In 1971 “Curtis/Live!” stretched new songs, ones from his debut & from the Impressions songbook across a double album before “Roots”, another collection of original material was released. The record perhaps lacks the shock of the new of his debut but all seven songs are confidently & beautifully realised whether songs of affirmation (Keep On Keeping On”) or the gliding Soul of sweet romance (Love To Keep You In My Mind”). “We Got To Have Peace”, a new entry at #49 this week, an idealistic, pacifist plea from a time when the number of casualties on both sides of the Vietnam War was becoming more unacceptable to the US public is a perfect example of just how Curtis did things. Simple, direct lyrics (And the soldiers who are dead and gone, if only we could bring back one” – ah man!), a complex arrangement propelled by the percussion of “Master” Henry Gibson. In July 1972 Curtis’ soundtrack for “Superfly” came around, the perfect enhancement to the Blaxploitation hit. the record hit #1 in the Pop & R&B charts, “Freddie’s Dead” & the title track were hit 45s. Curtis was already a legend for his work with the Impressions & others, his solo work only consolidated his reputation as a great American artist. You need a more considered view? Don’t ask me, I have the T shirt!.
When Denise Lasalle (Ora Denise Allen) was just 13 years old she left Mississippi to live with her older brother in Chicago, “All them folks killing all the black folks, I wanted to get out of there, and I made up my mind that I’m leaving Mississippi if it’s the last thing I do…I can’t live in this place, because I would be dead next summer. I’m not taking this stuff. I got out.” From this comfortable British white man’s life it’s sad & shocking that a young girl should have felt so threatened because of her race. Denise’s independence & determination were apparent in her long career as a singer of Gospel, R&B & Blues. In Chicago she was mentored by the great Billy “the Kid” Emerson (“Red Hot”, “Crazy ‘Bout An Automobile”) but felt that local session men, insistent on playing the charts in front of them, were not finding the best in her songs. After hearing an Al Perkins disc on the Hi label she approached producer Willie Mitchell, his guys in Memphis said “you hum it, we’ll play it” & that suited Denise just fine.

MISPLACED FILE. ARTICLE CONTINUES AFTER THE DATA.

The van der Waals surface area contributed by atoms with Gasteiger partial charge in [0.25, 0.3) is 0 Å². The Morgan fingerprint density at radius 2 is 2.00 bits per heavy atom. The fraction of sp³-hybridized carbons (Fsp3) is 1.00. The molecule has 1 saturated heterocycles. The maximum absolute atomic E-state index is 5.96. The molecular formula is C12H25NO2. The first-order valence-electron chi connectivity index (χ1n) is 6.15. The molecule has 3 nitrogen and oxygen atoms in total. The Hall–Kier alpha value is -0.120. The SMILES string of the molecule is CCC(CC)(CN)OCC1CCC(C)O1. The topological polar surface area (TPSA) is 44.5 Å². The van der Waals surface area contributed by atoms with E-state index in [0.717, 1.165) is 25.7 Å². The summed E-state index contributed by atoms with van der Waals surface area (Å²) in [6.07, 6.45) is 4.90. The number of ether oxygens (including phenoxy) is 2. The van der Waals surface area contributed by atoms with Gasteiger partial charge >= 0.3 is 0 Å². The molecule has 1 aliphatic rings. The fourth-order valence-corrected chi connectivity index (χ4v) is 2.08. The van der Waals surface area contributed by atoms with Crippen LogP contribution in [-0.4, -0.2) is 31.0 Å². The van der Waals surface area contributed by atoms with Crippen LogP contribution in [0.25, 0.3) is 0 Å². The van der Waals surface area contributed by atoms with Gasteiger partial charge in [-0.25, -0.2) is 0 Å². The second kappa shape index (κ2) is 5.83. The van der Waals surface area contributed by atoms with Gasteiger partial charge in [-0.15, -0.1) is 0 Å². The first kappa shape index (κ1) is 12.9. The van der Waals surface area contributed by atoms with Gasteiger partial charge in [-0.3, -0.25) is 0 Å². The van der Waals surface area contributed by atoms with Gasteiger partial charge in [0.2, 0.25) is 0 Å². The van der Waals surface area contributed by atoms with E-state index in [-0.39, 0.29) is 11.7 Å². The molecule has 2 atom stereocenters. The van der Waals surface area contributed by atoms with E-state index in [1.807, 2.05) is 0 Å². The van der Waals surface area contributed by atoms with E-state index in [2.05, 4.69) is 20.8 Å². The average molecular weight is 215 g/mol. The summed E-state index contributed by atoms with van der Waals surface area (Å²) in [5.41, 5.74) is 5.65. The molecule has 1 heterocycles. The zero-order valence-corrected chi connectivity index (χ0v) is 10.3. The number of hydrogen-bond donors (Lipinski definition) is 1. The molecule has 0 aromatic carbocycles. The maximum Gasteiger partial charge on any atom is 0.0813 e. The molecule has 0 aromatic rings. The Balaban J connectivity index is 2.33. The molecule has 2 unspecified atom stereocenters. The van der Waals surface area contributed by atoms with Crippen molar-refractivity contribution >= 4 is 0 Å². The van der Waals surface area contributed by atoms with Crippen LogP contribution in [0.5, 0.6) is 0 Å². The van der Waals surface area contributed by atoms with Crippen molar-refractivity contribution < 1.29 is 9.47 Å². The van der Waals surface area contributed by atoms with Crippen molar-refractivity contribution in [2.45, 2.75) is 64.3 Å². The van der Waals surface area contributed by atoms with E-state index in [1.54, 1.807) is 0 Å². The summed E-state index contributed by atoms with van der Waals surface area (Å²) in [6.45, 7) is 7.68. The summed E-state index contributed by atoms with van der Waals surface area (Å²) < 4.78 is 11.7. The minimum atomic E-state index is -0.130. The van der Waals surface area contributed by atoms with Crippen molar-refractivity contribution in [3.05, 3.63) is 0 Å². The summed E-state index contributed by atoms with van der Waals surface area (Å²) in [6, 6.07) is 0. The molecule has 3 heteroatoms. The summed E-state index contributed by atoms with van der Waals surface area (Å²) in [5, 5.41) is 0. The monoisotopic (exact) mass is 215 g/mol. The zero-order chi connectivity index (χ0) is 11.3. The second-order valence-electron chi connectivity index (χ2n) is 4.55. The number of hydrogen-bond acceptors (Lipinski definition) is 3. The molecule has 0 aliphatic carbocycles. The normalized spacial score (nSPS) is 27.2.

Ms Lasalle wrote the majority of the songs on the subsequent “Trapped By A Thing Called Love” album (1972) & the title track was an R&B #1 & a crossover hit. The follow up 45, “Now Run & Tell That” is at #24 this week, on its way to the Top 5 & Denise’s performance on “Soul Train” certainly has the afroed audience moving. She & her husband had their own production company & label, Crajon, & signed a deal with Detroit’s Westbound Records. The record is a great example of Mitchell’s smoother,still punchy, take on Memphis Southern Soul, Denise’s personality apparent in her voice & maintaining an input into the work that she continued on have on the later albums that put her in the Blues Hall of Fame. In 1972 Willie Mitchell & his band at Royal Studios were having hits with Al Green, Ann Peebles & Syl Johnson, they were making the In sound. There’s a record coming up soon by Otis Clay that will feature in one of my posts whether it makes the R&B chart or not. We will always have time to come back to Willie Mitchell.